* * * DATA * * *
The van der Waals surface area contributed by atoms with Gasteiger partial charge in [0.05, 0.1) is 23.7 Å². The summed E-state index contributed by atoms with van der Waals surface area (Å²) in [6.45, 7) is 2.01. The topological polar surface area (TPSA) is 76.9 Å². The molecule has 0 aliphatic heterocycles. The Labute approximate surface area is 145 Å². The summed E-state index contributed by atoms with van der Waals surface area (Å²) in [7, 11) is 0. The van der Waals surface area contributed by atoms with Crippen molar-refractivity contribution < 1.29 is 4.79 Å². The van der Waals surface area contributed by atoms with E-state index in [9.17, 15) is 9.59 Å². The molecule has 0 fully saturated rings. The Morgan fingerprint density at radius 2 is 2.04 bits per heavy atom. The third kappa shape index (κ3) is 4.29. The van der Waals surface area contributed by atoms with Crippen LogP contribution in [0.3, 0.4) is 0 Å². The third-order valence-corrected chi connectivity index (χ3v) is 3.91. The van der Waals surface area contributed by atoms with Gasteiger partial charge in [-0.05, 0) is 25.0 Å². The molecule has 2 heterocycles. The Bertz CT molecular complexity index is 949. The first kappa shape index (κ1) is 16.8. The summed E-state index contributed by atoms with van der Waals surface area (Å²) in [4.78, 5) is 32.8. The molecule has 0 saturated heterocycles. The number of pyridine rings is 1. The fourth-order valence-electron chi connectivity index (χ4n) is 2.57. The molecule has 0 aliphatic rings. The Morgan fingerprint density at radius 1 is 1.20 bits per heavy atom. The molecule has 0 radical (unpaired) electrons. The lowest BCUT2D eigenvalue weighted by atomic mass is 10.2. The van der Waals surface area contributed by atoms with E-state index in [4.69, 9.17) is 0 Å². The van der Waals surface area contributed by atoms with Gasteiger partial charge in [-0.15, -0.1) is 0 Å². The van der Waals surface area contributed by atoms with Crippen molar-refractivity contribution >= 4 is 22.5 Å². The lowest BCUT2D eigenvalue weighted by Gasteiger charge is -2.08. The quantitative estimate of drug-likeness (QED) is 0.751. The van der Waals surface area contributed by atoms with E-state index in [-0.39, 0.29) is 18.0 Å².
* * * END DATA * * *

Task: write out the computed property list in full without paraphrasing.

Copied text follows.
The van der Waals surface area contributed by atoms with Gasteiger partial charge in [0.05, 0.1) is 23.7 Å². The summed E-state index contributed by atoms with van der Waals surface area (Å²) in [6.45, 7) is 2.01. The topological polar surface area (TPSA) is 76.9 Å². The molecule has 0 aliphatic heterocycles. The Labute approximate surface area is 145 Å². The summed E-state index contributed by atoms with van der Waals surface area (Å²) in [7, 11) is 0. The van der Waals surface area contributed by atoms with Crippen molar-refractivity contribution < 1.29 is 4.79 Å². The van der Waals surface area contributed by atoms with E-state index in [9.17, 15) is 9.59 Å². The molecule has 0 fully saturated rings. The Morgan fingerprint density at radius 2 is 2.04 bits per heavy atom. The third kappa shape index (κ3) is 4.29. The van der Waals surface area contributed by atoms with Crippen LogP contribution in [0.3, 0.4) is 0 Å². The third-order valence-corrected chi connectivity index (χ3v) is 3.91. The van der Waals surface area contributed by atoms with Gasteiger partial charge in [-0.05, 0) is 25.0 Å². The molecule has 2 heterocycles. The Bertz CT molecular complexity index is 949. The first kappa shape index (κ1) is 16.8. The summed E-state index contributed by atoms with van der Waals surface area (Å²) in [4.78, 5) is 32.8. The molecule has 0 saturated heterocycles. The number of pyridine rings is 1. The fourth-order valence-electron chi connectivity index (χ4n) is 2.57. The molecule has 0 aliphatic rings. The Morgan fingerprint density at radius 1 is 1.20 bits per heavy atom. The molecule has 0 radical (unpaired) electrons. The lowest BCUT2D eigenvalue weighted by atomic mass is 10.2. The van der Waals surface area contributed by atoms with E-state index in [4.69, 9.17) is 0 Å². The van der Waals surface area contributed by atoms with Gasteiger partial charge in [-0.15, -0.1) is 0 Å². The van der Waals surface area contributed by atoms with Crippen molar-refractivity contribution >= 4 is 22.5 Å². The lowest BCUT2D eigenvalue weighted by Gasteiger charge is -2.08. The quantitative estimate of drug-likeness (QED) is 0.751. The van der Waals surface area contributed by atoms with E-state index in [-0.39, 0.29) is 18.0 Å².